Economic and social reforms over the past two decades have enabled Peru to significantly improve growth and well-being while raising incomes and reducing poverty.
Public and private finance mobilised by developed countries for climate action in developing countries reached USD 62 billion in 2014, up from USD 52 billion in 2013 and making an average of USD 57 billion annually over the 2013-14 period, according to a new OECD study in collaboration with Climate Policy Initiative (CPI).
Tax avoidance via the legal use of international tax loopholes has eroded government revenue and undermined the fairness and integrity of national tax systems. To help countries re-establish their tax sovereignty, the OECD has been working with the G20 and dozens of developing countries. The OECD has also developed a new standard to improve tax transparency across the globe.
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This report introduces the concept of Policy Coherence for Sustainable Development (PCSD), along with a proposal for monitoring coherence. It also applies a policy coherence lens to green growth, as one of the priority areas for policy coherence identified in the OECD Strategy on Development.
OECD Secretary-General Angel Gurría today called on all countries to fully engage with the new Sustainable Development Goals (SDGs) and said advanced and emerging economies had a particular responsibility to translate the global goals into national policy and to support developing countries in doing the same.
The 2030 Agenda for Sustainable Development (SDGs) builds upon the Millennium Development Goals and converges with the post 2015 development agenda. This new agenda for development sets targets and goals for developed and developing countries. For this ambitious and broad agenda to succeed OECD member country support will be invaluable.
The 2015 OECD-IDB Latin American Competition Forum takes place in Montego Bay, Jamaica, on 23-24 September. Discussions will focus on competition in the retail groceries sector and the effect of advocacy activities.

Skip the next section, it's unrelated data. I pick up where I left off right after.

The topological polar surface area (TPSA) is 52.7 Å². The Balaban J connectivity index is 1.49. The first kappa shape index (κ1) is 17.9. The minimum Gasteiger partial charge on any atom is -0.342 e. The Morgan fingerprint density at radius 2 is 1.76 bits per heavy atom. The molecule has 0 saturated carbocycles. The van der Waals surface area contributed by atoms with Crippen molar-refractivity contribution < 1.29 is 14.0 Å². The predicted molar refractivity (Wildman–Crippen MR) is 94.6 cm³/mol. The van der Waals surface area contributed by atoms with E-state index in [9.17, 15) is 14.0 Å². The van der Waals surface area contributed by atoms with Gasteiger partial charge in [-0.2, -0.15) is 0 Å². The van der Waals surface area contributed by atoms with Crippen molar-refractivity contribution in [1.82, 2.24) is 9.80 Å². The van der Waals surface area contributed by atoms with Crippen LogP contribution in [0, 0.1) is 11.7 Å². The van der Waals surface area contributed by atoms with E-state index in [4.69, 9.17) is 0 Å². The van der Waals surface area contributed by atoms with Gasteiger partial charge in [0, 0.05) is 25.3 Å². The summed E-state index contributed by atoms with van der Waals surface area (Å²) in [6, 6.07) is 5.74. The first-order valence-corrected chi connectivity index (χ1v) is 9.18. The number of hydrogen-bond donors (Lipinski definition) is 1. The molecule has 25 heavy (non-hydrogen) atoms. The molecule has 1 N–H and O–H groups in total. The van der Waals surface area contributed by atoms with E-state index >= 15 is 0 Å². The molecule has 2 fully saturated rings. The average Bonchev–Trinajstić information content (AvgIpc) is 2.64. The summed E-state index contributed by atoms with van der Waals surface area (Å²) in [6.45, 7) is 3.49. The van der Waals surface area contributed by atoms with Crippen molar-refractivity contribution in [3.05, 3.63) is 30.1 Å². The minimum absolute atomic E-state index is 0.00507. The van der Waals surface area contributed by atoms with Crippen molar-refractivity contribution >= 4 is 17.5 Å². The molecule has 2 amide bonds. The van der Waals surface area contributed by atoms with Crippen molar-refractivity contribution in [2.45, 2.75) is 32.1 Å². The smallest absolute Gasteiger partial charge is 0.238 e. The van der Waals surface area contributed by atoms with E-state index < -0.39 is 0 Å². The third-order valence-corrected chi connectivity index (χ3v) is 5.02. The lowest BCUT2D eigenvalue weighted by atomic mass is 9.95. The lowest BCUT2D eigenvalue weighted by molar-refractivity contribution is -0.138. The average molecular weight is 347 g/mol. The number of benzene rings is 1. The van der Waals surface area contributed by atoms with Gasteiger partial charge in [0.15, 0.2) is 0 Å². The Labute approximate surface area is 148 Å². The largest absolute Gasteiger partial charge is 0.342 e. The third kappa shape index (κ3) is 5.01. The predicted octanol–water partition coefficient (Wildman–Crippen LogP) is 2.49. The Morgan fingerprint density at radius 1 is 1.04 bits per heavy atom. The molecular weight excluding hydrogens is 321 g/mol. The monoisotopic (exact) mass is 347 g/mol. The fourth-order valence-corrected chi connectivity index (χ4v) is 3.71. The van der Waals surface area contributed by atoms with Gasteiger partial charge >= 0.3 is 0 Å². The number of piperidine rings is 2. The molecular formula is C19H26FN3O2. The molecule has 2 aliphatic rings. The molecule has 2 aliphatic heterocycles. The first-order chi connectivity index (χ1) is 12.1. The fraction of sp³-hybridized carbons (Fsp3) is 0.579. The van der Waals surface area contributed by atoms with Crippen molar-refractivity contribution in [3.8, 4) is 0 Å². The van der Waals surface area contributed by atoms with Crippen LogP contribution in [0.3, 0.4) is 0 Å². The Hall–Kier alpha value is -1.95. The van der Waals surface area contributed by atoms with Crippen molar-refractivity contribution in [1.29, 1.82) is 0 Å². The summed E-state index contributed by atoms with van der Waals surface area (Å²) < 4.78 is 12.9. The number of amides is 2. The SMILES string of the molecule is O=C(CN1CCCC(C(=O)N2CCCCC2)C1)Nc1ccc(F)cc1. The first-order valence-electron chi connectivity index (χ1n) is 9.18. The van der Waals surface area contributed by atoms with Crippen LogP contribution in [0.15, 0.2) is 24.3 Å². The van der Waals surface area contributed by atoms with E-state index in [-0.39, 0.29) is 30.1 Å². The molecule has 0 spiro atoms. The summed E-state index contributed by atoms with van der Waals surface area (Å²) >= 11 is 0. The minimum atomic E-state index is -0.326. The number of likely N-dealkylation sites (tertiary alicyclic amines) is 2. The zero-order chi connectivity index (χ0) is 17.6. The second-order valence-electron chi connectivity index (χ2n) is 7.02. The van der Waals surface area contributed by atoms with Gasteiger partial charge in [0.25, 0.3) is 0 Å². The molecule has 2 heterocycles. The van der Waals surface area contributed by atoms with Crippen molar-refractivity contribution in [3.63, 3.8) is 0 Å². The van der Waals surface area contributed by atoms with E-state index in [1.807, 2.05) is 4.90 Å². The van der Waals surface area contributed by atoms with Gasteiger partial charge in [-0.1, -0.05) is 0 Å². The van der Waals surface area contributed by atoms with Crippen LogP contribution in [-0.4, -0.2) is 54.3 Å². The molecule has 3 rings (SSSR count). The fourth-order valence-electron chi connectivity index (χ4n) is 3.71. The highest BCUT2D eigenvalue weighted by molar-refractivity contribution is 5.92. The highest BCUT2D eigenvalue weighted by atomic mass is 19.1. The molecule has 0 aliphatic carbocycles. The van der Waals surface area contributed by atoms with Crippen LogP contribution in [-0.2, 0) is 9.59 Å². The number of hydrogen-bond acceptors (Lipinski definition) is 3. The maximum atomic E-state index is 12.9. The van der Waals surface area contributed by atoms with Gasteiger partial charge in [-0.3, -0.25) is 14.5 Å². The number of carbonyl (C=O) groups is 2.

This report provides an overview of frameworks and experience in Latin America and internationally in dealing with the challenges associated with corporate governance of company groups. It describes their economic rationale, benefits and relevance in Latin America, and how they are defined, overseen and regulated. It also delves into some of the risks and more specific challenges involved in ensuring protection of minority shareholder rights and managing or minimising conflicts of interest within groups. It notes the rising importance of Latin American-based multinational company groups. Finally, it reviews existing international and regional guidance on corporate governance of company groups before assessing the more specific policy options and challenges in the region, and describing the conclusions reached by the Latin American Corporate Governance Roundtable and Task Force on Company Groups based on this report’s findings. Country-specific chapters provide more specific descriptions of the frameworks in place for corporate governance of company groups in Argentina, Brazil, Chile, Colombia, Mexico and Peru.
A multi-stakeholder Drafting Committee was set up in January 2015 with the task to produce an advanced draft of the Operational Framework on Public-Private Collaboration for Shared Resource-based Value Creation.
With the adoption of the Sustainable Development Goals, the question of how to finance, implement and monitor these goals moves to the centre of the debate. Today, international development co-operation takes place in an increasingly complex environment, with an ever growing number of actors, policies and instruments involved. This complexity raises the stakes for achieving the goals, but also opens up new opportunities. Although governments will remain the key actors in the implementation of the new post-2015 goals, the role of non-state actors such as civil society, foundations and business is growing. Their association through effective partnerships will be key to the implementation of the post-2015 agenda.
The Development Co-operation Report 2015 explores the potential of networks and partnerships to create incentives for responsible action, as well as innovative, fit-for-purpose ways of co-ordinating the activities of diverse stakeholders. The report – Making Partnerships Effective Coalitions for Action – looks at a number of existing partnerships working in diverse sectors, countries and regions to draw lessons and provide practical guidance, proposing ten success factors for post-2015 partnerships. A number of leading policy makers and politicians share their insights and views.